Antiphospholipid antibody profile stability over time: Prospective results from the APS ACTION clinical database and repository

Elena Gkrouzman, Ecem Sevim, Jackie Finik, Danieli Andrade, Vittorio Pengo, Savino Sciascia, Maria G. Tektonidou, Amaia Ugarte, Cecilia B. Chighizola, H. Michael Belmont, Chary Lopez-Pedrera, Lanlan Ji, Paul Fortin, Maria Efthymiou, Guilherme Ramires de Jesus, D. Ware Branch, Cecilia Nalli, Michelle Petri, Esther Rodriguez, Ricard CerveraJason S. Knight, Tatsuya Atsumi, Rohan Willis, Maria Laura Bertolaccini, Hannah Cohen, Jacob Rand, Doruk Erkan

Research output: Contribution to journalReview articlepeer-review

Abstract

Objective. The APS ACTION Registry studies long-term outcomes in persistently antiphospholipid antibody (aPL)-positive patients. Our primary objective was to determine whether clinically meaningful aPL profiles at baseline remain stable over time. Our secondary objectives were to determine (1) whether baseline characteristics differ between patients with stable and unstable aPL profiles, and (2) predictors of unstable aPL profiles over time. Methods. A clinically meaningful aPL profile was defined as positive lupus anticoagulant (LAC) test and/or anticardiolipin (aCL)/anti-β2 glycoprotein-I (anti–β2-GPI) IgG/M ≥ 40 U. Stable aPL profile was defined as a clinically meaningful aPL profile in at least two-thirds of follow-up measurements. Generalized linear mixed models with logit link were used for primary objective analysis. Results. Of 472 patients with clinically meaningful aPL profile at baseline (median follow-up 5.1 yrs), 366/472 (78%) patients had stable aPL profiles over time, 54 (11%) unstable, and 52 (11%) inconclusive. Time did not significantly affect odds of maintaining a clinically meaningful aPL profile at follow-up in univariate (P = 0.906) and multivariable analysis (P = 0.790). Baseline triple aPL positivity decreased (OR 0.25, 95% CI 0.10–0.64, P = 0.004) and isolated LAC test positivity increased (OR 3.3, 95% CI 1.53–7.13, P = 0.002) the odds of an unstable aPL profile over time. Conclusion. Approximately 80% of our international cohort patients with clinically meaningful aPL profiles at baseline remain stable at a median follow-up of 5 years; triple aPL-positivity increase the odds of a stable aPL profile. These results will guide future validation studies of stored blood samples through APS ACTION Core Laboratories.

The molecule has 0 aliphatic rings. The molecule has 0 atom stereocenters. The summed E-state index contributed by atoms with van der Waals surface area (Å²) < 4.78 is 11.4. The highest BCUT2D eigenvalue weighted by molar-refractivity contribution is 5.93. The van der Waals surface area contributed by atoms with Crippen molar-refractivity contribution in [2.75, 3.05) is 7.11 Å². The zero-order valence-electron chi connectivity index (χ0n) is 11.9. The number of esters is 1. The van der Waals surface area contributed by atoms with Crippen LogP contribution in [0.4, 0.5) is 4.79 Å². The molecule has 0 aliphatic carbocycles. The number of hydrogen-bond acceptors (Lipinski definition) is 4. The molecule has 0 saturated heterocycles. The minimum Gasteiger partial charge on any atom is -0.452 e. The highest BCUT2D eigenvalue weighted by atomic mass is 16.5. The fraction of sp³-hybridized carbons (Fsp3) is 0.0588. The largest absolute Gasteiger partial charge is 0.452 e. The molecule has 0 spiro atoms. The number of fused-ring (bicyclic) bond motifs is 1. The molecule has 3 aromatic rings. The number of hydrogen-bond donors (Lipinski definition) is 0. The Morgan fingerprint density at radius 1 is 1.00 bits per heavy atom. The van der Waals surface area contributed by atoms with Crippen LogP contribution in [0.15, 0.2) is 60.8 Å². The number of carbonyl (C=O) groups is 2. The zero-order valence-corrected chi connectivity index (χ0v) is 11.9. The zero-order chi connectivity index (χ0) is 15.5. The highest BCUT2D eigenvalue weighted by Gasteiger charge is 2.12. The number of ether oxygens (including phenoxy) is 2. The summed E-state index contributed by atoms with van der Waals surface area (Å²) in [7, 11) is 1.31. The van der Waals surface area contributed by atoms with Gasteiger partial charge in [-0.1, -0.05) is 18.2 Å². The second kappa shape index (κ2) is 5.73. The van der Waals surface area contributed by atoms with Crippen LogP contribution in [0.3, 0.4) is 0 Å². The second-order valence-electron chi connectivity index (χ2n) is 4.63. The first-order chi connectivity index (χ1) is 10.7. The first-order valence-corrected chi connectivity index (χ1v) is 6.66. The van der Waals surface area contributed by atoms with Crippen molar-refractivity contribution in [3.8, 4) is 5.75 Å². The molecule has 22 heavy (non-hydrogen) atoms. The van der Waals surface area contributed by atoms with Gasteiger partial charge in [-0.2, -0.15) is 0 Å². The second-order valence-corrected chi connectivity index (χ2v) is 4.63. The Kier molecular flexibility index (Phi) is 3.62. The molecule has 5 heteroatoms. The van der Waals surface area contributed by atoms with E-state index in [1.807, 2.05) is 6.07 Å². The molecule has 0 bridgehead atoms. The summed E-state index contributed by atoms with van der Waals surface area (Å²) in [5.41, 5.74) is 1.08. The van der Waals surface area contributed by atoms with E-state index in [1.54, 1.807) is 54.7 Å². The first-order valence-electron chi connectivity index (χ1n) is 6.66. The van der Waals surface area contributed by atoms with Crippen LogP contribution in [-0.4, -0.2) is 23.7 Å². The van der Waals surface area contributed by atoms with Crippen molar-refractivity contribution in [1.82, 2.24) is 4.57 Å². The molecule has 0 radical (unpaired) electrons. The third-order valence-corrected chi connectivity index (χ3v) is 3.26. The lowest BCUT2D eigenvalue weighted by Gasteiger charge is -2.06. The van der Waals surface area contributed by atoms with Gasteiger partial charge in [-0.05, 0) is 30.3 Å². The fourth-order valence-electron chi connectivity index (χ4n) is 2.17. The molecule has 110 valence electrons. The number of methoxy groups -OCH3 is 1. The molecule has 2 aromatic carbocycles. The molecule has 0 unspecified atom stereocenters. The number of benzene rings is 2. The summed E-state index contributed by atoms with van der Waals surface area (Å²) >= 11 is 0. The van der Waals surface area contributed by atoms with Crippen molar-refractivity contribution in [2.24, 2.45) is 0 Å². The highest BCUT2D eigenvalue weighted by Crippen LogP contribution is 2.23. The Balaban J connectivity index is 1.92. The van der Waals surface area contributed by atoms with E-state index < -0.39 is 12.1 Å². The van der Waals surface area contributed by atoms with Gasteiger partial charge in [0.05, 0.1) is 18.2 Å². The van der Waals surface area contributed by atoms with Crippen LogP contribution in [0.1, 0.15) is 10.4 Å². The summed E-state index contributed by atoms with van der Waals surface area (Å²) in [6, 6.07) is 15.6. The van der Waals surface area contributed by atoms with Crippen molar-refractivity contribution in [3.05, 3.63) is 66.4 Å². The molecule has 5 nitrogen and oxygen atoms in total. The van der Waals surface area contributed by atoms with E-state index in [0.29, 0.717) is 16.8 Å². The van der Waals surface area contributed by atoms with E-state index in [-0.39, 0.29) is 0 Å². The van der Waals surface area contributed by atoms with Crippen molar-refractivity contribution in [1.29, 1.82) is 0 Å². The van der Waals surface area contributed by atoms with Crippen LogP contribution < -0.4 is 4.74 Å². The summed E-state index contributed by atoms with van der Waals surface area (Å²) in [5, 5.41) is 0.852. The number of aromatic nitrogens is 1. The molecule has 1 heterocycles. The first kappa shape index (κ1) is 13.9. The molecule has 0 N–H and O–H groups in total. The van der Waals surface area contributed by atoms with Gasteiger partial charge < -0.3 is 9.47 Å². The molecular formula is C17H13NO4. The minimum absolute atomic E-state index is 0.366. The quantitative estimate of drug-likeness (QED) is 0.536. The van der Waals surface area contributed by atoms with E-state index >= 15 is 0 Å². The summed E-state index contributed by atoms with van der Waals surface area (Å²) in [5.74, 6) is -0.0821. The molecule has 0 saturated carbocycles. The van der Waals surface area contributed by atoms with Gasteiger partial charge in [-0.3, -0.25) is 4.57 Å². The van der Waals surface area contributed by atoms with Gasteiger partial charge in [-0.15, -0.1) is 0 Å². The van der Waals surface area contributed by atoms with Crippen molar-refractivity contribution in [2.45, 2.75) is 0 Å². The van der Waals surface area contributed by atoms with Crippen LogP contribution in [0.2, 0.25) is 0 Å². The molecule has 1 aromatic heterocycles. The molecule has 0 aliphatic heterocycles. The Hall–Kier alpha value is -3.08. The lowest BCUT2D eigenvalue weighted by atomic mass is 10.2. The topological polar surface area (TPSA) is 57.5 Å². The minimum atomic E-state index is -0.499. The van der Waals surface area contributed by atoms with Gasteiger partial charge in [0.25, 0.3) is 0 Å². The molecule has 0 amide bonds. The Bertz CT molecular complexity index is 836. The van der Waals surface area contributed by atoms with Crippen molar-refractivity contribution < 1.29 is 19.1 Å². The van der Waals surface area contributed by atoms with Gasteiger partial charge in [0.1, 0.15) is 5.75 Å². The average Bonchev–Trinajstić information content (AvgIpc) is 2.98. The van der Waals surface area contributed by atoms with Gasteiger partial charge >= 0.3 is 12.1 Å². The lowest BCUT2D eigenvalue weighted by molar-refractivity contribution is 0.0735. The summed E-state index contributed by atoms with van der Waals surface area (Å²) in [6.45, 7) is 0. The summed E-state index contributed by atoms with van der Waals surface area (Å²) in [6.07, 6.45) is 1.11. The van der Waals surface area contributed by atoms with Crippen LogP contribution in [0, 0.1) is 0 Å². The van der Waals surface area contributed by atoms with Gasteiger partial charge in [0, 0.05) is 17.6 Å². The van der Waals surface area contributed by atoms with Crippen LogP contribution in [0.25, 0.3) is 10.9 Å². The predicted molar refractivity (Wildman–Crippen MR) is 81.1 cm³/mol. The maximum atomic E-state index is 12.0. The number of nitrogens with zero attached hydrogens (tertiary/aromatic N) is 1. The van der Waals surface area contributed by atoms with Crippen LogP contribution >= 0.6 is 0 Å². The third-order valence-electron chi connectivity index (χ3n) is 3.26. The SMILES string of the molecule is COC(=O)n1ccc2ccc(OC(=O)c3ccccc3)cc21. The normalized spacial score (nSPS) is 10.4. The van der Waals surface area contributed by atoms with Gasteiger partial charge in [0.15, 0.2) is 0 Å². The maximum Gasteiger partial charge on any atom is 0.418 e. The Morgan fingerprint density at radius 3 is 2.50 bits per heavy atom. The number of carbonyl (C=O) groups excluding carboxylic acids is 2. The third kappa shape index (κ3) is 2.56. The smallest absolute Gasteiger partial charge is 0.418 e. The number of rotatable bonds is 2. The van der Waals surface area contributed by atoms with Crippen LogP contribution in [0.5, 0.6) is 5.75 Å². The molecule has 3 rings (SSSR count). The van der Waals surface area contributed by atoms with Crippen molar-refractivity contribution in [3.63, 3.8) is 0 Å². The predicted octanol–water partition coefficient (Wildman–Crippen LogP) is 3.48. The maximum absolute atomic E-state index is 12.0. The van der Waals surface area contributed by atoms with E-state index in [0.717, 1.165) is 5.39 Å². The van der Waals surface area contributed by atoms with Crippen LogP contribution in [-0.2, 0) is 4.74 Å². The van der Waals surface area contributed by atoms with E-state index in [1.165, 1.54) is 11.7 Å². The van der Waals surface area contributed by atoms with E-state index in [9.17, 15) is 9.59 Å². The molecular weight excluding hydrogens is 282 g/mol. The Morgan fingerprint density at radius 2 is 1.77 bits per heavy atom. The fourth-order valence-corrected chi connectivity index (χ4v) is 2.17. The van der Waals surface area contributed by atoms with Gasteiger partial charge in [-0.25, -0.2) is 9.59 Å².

Original languageEnglish (US)
Pages (from-to)541-547
Number of pages7
JournalJournal of Rheumatology
Volume48
Issue number4
DOIs
StatePublished - Apr 1 2021

Keywords

  • Anticardiolipin antibodies
  • Antiphospholipid antibodies
  • Antiphospholipid syndrome

ASJC Scopus subject areas

  • Immunology and Allergy
  • Rheumatology
  • Immunology

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